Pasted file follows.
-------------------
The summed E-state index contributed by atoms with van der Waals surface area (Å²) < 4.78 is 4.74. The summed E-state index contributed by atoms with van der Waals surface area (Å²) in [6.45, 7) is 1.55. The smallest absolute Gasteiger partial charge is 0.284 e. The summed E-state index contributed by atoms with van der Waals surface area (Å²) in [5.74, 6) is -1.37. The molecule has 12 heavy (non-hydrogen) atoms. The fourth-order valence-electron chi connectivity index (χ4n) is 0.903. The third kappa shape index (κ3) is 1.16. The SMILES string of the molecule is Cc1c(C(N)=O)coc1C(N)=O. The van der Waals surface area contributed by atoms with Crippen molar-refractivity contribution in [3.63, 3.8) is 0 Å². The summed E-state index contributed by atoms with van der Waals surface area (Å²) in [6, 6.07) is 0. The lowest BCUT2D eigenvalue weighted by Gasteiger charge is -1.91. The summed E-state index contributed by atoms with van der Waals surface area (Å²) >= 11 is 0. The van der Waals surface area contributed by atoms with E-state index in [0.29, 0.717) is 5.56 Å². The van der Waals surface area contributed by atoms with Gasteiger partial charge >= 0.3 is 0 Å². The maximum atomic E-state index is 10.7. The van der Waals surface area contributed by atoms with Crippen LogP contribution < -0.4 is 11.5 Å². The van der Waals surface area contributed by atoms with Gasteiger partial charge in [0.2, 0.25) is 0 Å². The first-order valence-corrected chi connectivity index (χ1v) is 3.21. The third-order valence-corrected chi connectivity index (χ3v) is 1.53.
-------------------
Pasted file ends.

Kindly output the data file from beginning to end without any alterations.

The summed E-state index contributed by atoms with van der Waals surface area (Å²) < 4.78 is 4.74. The summed E-state index contributed by atoms with van der Waals surface area (Å²) in [6.45, 7) is 1.55. The smallest absolute Gasteiger partial charge is 0.284 e. The summed E-state index contributed by atoms with van der Waals surface area (Å²) in [5.74, 6) is -1.37. The molecule has 12 heavy (non-hydrogen) atoms. The fourth-order valence-electron chi connectivity index (χ4n) is 0.903. The third kappa shape index (κ3) is 1.16. The SMILES string of the molecule is Cc1c(C(N)=O)coc1C(N)=O. The van der Waals surface area contributed by atoms with Crippen molar-refractivity contribution in [3.63, 3.8) is 0 Å². The summed E-state index contributed by atoms with van der Waals surface area (Å²) in [6, 6.07) is 0. The lowest BCUT2D eigenvalue weighted by Gasteiger charge is -1.91. The summed E-state index contributed by atoms with van der Waals surface area (Å²) >= 11 is 0. The van der Waals surface area contributed by atoms with E-state index in [0.29, 0.717) is 5.56 Å². The van der Waals surface area contributed by atoms with Gasteiger partial charge >= 0.3 is 0 Å². The maximum atomic E-state index is 10.7. The van der Waals surface area contributed by atoms with Crippen LogP contribution < -0.4 is 11.5 Å². The van der Waals surface area contributed by atoms with Gasteiger partial charge in [0.2, 0.25) is 0 Å². The first-order valence-corrected chi connectivity index (χ1v) is 3.21. The third-order valence-corrected chi connectivity index (χ3v) is 1.53.